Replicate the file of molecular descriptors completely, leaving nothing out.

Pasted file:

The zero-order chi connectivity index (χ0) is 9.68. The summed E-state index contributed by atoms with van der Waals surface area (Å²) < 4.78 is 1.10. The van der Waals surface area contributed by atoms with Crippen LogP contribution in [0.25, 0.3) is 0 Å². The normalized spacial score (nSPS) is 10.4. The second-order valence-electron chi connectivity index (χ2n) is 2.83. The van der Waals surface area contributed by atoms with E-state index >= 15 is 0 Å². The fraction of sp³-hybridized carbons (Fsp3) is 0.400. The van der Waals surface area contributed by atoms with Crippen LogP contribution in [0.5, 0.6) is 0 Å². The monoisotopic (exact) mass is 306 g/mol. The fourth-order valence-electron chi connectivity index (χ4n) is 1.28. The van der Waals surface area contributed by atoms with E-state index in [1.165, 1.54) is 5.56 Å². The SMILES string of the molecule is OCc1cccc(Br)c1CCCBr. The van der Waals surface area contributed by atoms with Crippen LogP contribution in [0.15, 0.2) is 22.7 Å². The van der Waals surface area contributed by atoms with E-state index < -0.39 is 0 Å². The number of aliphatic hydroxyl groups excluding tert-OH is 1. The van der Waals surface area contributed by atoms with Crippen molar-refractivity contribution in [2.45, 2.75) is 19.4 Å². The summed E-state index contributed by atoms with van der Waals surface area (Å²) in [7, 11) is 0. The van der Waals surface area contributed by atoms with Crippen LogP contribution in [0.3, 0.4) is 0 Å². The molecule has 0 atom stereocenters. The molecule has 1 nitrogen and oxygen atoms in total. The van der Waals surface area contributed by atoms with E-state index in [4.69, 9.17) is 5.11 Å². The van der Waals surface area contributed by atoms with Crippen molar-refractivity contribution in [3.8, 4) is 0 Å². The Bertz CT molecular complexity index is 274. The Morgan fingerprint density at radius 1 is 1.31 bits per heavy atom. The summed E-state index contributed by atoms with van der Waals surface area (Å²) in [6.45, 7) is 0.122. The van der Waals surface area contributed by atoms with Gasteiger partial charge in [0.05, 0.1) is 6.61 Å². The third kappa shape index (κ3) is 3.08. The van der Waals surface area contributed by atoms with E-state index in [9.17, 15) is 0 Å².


The zero-order chi connectivity index (χ0) is 9.68. The summed E-state index contributed by atoms with van der Waals surface area (Å²) < 4.78 is 1.10. The van der Waals surface area contributed by atoms with Crippen LogP contribution in [0.25, 0.3) is 0 Å². The normalized spacial score (nSPS) is 10.4. The second-order valence-electron chi connectivity index (χ2n) is 2.83. The van der Waals surface area contributed by atoms with E-state index >= 15 is 0 Å². The fraction of sp³-hybridized carbons (Fsp3) is 0.400. The van der Waals surface area contributed by atoms with Crippen LogP contribution in [0.5, 0.6) is 0 Å². The monoisotopic (exact) mass is 306 g/mol. The fourth-order valence-electron chi connectivity index (χ4n) is 1.28. The van der Waals surface area contributed by atoms with E-state index in [1.165, 1.54) is 5.56 Å². The SMILES string of the molecule is OCc1cccc(Br)c1CCCBr. The van der Waals surface area contributed by atoms with Crippen LogP contribution in [0.15, 0.2) is 22.7 Å². The van der Waals surface area contributed by atoms with E-state index < -0.39 is 0 Å². The number of aliphatic hydroxyl groups excluding tert-OH is 1. The van der Waals surface area contributed by atoms with Crippen molar-refractivity contribution in [2.45, 2.75) is 19.4 Å². The summed E-state index contributed by atoms with van der Waals surface area (Å²) in [7, 11) is 0. The van der Waals surface area contributed by atoms with Crippen LogP contribution in [0.3, 0.4) is 0 Å². The molecule has 0 atom stereocenters. The molecule has 1 nitrogen and oxygen atoms in total. The van der Waals surface area contributed by atoms with E-state index in [4.69, 9.17) is 5.11 Å². The van der Waals surface area contributed by atoms with Crippen molar-refractivity contribution in [3.8, 4) is 0 Å². The Bertz CT molecular complexity index is 274. The Morgan fingerprint density at radius 1 is 1.31 bits per heavy atom. The summed E-state index contributed by atoms with van der Waals surface area (Å²) in [6.45, 7) is 0.122. The van der Waals surface area contributed by atoms with Gasteiger partial charge in [0.05, 0.1) is 6.61 Å². The third kappa shape index (κ3) is 3.08. The van der Waals surface area contributed by atoms with E-state index in [9.17, 15) is 0 Å².